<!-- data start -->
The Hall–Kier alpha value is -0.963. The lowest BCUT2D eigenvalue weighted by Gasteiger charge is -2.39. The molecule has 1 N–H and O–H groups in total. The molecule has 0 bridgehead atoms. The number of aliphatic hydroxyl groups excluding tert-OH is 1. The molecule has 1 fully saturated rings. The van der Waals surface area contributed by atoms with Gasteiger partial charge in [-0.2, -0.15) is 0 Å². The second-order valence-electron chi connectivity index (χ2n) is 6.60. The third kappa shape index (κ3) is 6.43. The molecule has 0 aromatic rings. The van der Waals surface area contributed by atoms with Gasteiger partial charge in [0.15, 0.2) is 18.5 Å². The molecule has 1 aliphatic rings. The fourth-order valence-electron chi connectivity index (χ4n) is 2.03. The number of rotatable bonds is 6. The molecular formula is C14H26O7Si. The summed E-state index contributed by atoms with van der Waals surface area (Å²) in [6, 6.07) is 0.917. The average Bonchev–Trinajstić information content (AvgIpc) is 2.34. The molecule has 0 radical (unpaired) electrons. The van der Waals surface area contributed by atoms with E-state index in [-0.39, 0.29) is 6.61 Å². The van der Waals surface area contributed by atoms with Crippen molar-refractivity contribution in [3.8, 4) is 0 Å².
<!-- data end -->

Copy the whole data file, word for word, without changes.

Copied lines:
The Hall–Kier alpha value is -0.963. The lowest BCUT2D eigenvalue weighted by Gasteiger charge is -2.39. The molecule has 1 N–H and O–H groups in total. The molecule has 0 bridgehead atoms. The number of aliphatic hydroxyl groups excluding tert-OH is 1. The molecule has 1 fully saturated rings. The van der Waals surface area contributed by atoms with Gasteiger partial charge in [-0.2, -0.15) is 0 Å². The second-order valence-electron chi connectivity index (χ2n) is 6.60. The third kappa shape index (κ3) is 6.43. The molecule has 0 aromatic rings. The van der Waals surface area contributed by atoms with Gasteiger partial charge in [0.15, 0.2) is 18.5 Å². The molecule has 1 aliphatic rings. The fourth-order valence-electron chi connectivity index (χ4n) is 2.03. The number of rotatable bonds is 6. The molecular formula is C14H26O7Si. The summed E-state index contributed by atoms with van der Waals surface area (Å²) in [6, 6.07) is 0.917. The average Bonchev–Trinajstić information content (AvgIpc) is 2.34. The molecule has 0 radical (unpaired) electrons. The van der Waals surface area contributed by atoms with E-state index in [-0.39, 0.29) is 6.61 Å². The van der Waals surface area contributed by atoms with Crippen molar-refractivity contribution in [3.8, 4) is 0 Å².